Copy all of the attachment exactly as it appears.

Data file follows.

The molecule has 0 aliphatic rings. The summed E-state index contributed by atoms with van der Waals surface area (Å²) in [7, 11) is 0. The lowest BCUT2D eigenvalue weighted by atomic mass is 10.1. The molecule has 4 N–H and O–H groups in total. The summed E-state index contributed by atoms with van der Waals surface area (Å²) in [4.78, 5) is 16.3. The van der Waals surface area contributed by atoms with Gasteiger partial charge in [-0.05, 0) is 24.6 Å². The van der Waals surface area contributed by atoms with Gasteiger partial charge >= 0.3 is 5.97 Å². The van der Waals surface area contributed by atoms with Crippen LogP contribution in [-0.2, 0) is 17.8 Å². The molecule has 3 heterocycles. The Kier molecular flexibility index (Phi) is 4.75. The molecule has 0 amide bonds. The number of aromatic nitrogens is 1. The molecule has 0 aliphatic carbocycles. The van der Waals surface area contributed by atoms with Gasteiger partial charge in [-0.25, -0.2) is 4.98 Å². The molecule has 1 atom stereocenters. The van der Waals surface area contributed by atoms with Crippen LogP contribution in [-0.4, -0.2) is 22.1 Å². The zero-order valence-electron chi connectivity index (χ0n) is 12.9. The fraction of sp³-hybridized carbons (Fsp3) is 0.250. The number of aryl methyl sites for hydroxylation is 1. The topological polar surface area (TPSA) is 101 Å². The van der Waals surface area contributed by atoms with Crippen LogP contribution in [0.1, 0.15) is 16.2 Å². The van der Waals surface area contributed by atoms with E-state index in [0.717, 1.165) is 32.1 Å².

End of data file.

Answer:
The molecule has 0 aliphatic rings. The summed E-state index contributed by atoms with van der Waals surface area (Å²) in [7, 11) is 0. The lowest BCUT2D eigenvalue weighted by atomic mass is 10.1. The molecule has 4 N–H and O–H groups in total. The summed E-state index contributed by atoms with van der Waals surface area (Å²) in [4.78, 5) is 16.3. The van der Waals surface area contributed by atoms with Gasteiger partial charge in [-0.05, 0) is 24.6 Å². The van der Waals surface area contributed by atoms with Gasteiger partial charge >= 0.3 is 5.97 Å². The van der Waals surface area contributed by atoms with Crippen LogP contribution in [-0.2, 0) is 17.8 Å². The molecule has 3 heterocycles. The Kier molecular flexibility index (Phi) is 4.75. The molecule has 0 amide bonds. The number of aromatic nitrogens is 1. The molecule has 0 aliphatic carbocycles. The van der Waals surface area contributed by atoms with Gasteiger partial charge in [-0.25, -0.2) is 4.98 Å². The molecule has 1 atom stereocenters. The van der Waals surface area contributed by atoms with Crippen LogP contribution in [-0.4, -0.2) is 22.1 Å². The zero-order valence-electron chi connectivity index (χ0n) is 12.9. The fraction of sp³-hybridized carbons (Fsp3) is 0.250. The number of aryl methyl sites for hydroxylation is 1. The topological polar surface area (TPSA) is 101 Å². The van der Waals surface area contributed by atoms with Crippen LogP contribution in [0.1, 0.15) is 16.2 Å². The van der Waals surface area contributed by atoms with E-state index in [0.717, 1.165) is 32.1 Å².